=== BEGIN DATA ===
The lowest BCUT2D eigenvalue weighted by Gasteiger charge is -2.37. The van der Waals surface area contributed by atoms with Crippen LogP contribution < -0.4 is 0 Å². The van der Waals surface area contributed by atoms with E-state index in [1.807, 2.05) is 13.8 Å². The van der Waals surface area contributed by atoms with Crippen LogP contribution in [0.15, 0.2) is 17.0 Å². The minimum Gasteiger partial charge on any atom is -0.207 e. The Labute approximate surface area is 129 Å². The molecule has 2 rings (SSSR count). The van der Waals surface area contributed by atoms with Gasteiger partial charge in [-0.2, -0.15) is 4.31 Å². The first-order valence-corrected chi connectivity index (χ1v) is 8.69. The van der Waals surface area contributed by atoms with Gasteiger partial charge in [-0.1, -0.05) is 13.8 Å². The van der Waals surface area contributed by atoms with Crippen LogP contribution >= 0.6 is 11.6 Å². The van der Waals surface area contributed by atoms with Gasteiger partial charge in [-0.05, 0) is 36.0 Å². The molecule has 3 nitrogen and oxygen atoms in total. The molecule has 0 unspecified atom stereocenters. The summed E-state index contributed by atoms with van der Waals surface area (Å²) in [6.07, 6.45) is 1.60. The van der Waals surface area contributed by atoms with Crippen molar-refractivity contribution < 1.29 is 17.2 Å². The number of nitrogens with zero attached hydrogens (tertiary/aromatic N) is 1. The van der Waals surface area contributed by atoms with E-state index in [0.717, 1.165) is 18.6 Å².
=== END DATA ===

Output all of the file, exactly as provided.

The lowest BCUT2D eigenvalue weighted by Gasteiger charge is -2.37. The van der Waals surface area contributed by atoms with Crippen LogP contribution < -0.4 is 0 Å². The van der Waals surface area contributed by atoms with E-state index in [1.807, 2.05) is 13.8 Å². The van der Waals surface area contributed by atoms with Crippen LogP contribution in [0.15, 0.2) is 17.0 Å². The minimum Gasteiger partial charge on any atom is -0.207 e. The Labute approximate surface area is 129 Å². The molecule has 2 rings (SSSR count). The van der Waals surface area contributed by atoms with Gasteiger partial charge in [-0.2, -0.15) is 4.31 Å². The first-order valence-corrected chi connectivity index (χ1v) is 8.69. The van der Waals surface area contributed by atoms with Gasteiger partial charge in [-0.1, -0.05) is 13.8 Å². The van der Waals surface area contributed by atoms with Crippen LogP contribution >= 0.6 is 11.6 Å². The van der Waals surface area contributed by atoms with Gasteiger partial charge in [-0.05, 0) is 36.0 Å². The molecule has 3 nitrogen and oxygen atoms in total. The molecule has 0 unspecified atom stereocenters. The summed E-state index contributed by atoms with van der Waals surface area (Å²) in [6.07, 6.45) is 1.60. The van der Waals surface area contributed by atoms with Crippen molar-refractivity contribution < 1.29 is 17.2 Å². The number of nitrogens with zero attached hydrogens (tertiary/aromatic N) is 1. The van der Waals surface area contributed by atoms with E-state index in [0.717, 1.165) is 18.6 Å².